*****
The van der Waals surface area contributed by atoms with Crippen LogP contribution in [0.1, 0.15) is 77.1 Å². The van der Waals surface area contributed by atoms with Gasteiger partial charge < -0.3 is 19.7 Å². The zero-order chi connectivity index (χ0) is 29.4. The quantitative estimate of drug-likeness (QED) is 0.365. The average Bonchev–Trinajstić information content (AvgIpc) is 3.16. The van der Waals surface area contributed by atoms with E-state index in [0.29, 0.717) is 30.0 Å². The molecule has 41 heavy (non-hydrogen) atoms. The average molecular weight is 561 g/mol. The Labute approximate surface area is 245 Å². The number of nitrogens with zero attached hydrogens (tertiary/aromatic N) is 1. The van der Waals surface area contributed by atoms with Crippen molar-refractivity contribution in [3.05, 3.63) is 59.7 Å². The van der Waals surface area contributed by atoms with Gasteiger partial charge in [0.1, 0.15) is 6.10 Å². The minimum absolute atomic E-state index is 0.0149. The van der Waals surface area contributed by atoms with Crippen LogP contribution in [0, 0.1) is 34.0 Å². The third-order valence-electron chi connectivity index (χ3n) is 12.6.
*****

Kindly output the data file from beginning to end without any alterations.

The van der Waals surface area contributed by atoms with Crippen LogP contribution in [0.1, 0.15) is 77.1 Å². The van der Waals surface area contributed by atoms with Gasteiger partial charge < -0.3 is 19.7 Å². The zero-order chi connectivity index (χ0) is 29.4. The quantitative estimate of drug-likeness (QED) is 0.365. The average Bonchev–Trinajstić information content (AvgIpc) is 3.16. The van der Waals surface area contributed by atoms with E-state index in [0.29, 0.717) is 30.0 Å². The molecule has 41 heavy (non-hydrogen) atoms. The average molecular weight is 561 g/mol. The Labute approximate surface area is 245 Å². The number of nitrogens with zero attached hydrogens (tertiary/aromatic N) is 1. The van der Waals surface area contributed by atoms with Crippen molar-refractivity contribution in [3.05, 3.63) is 59.7 Å². The van der Waals surface area contributed by atoms with Gasteiger partial charge in [0.1, 0.15) is 6.10 Å². The minimum absolute atomic E-state index is 0.0149. The van der Waals surface area contributed by atoms with Crippen LogP contribution in [0, 0.1) is 34.0 Å². The third-order valence-electron chi connectivity index (χ3n) is 12.6.